by Laurie Frater
Many of us who will be voting at this election will remember growing up watching Little House on the Prairie on TV, seeing Laura Ingalls first as a student at Walnut Grove’s one-room school, then as the teacher in that same schoolroom. The community members in Walnut Grove were all mindful of the fact that Mrs. Olsen, owner of the Mercantile, was the single largest source of funds for the school – and were frequently reminded of that by no less than Mrs. Olsen herself.
A lot has changed in the hundred-plus years since Laura Ingalls attended school - not least in the way that schools are funded. Over time, we’ve moved away from schools that were almost exclusively funded by local philanthropists, to those that are funded largely out of property taxes - but with the state providing “equalizing” funds to areas like Pacifica, where property taxes fall far short of meeting the state minimum-funding targets.
That worked reasonably well until a few years ago, when Sacramento managed to dig us into a financial hole so deep that it will continue to cause us problems for years to come. Cuts were inevitable in a downturn, but we’ve now seen year-upon-year state reductions in education funding that have had the hardest impact on schools like ours which depend on state contributions to reach those minimum funding levels. You can only “do more with less” for so long, before the depth of the cuts reaches into classrooms and adversely impacts the education that we’re able to offer our kids. Unfortunately, we’ve passed that stage already, which is why the Jefferson Union High School District voted to place Measure P on the November ballot.
Measure P is a 4-year, $96/year parcel tax, with an exemption for seniors and an oversight committee. It is similar, in almost every respect, to Measure N, passed by Pacifica voters two years ago, which has been of almost incalculable value in allowing the elementary school district to minimize the cuts it has been forced to make. Measure P is the high school equivalent of the elementary schools’ Measure N.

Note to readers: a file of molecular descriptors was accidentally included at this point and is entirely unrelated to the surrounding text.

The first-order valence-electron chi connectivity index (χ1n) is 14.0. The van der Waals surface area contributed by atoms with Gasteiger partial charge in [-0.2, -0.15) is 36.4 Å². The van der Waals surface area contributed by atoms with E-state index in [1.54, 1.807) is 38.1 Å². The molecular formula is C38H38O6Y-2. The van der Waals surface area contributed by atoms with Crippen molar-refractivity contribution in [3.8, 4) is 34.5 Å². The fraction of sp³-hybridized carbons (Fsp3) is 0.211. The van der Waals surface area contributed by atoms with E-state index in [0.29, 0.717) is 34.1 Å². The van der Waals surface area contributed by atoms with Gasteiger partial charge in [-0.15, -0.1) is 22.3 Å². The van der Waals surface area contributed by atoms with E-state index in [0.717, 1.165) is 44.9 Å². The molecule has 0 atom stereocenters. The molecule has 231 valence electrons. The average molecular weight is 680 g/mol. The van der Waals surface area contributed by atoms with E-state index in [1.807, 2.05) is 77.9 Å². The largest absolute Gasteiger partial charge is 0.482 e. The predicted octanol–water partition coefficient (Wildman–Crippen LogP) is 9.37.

A few people have asked me why, if the high schools saw this coming, didn’t we use the funds spent on playing fields, pools and new classrooms, instead of asking for additional funds from voters. That’s a fair question, and the simple answer is that the law requires school districts to maintain two separate bank accounts – one for facilities and one for operating expenses – which must never be commingled. The building fund – using funds from the bond measure passed by voters in 2006 - has been used to upgrade campus buildings and facilities, and cannot be used to pay for the books, technology and teachers’ salaries for which Measure P funds will be designated.
We all hope that Sacramento will soon turn the state economy around, returning us to the days of at least adequate funding for the schools in our community, but until the state economy improves, we are faced with a stark choice: Given that school districts must, by law, balance their budgets every year, do we cut programs and teachers at our high schools, limiting our students’ ability to compete in the 21st century workforce, or do we bypass Sacramento completely and provide a local source of funding (that Sacramento can’t touch) to keep on maintaining and improving our schools, until the state economy recovers? If, like me, you believe that our kids shouldn’t be made to suffer for Sacramento’s mistakes, please join me in voting Yes on Measure P on November 2nd. Thank you.
Laurie Frater has one child in each of the local school districts, and is a member of the JUHSD (Jefferson Union High School District) Board of Trustees.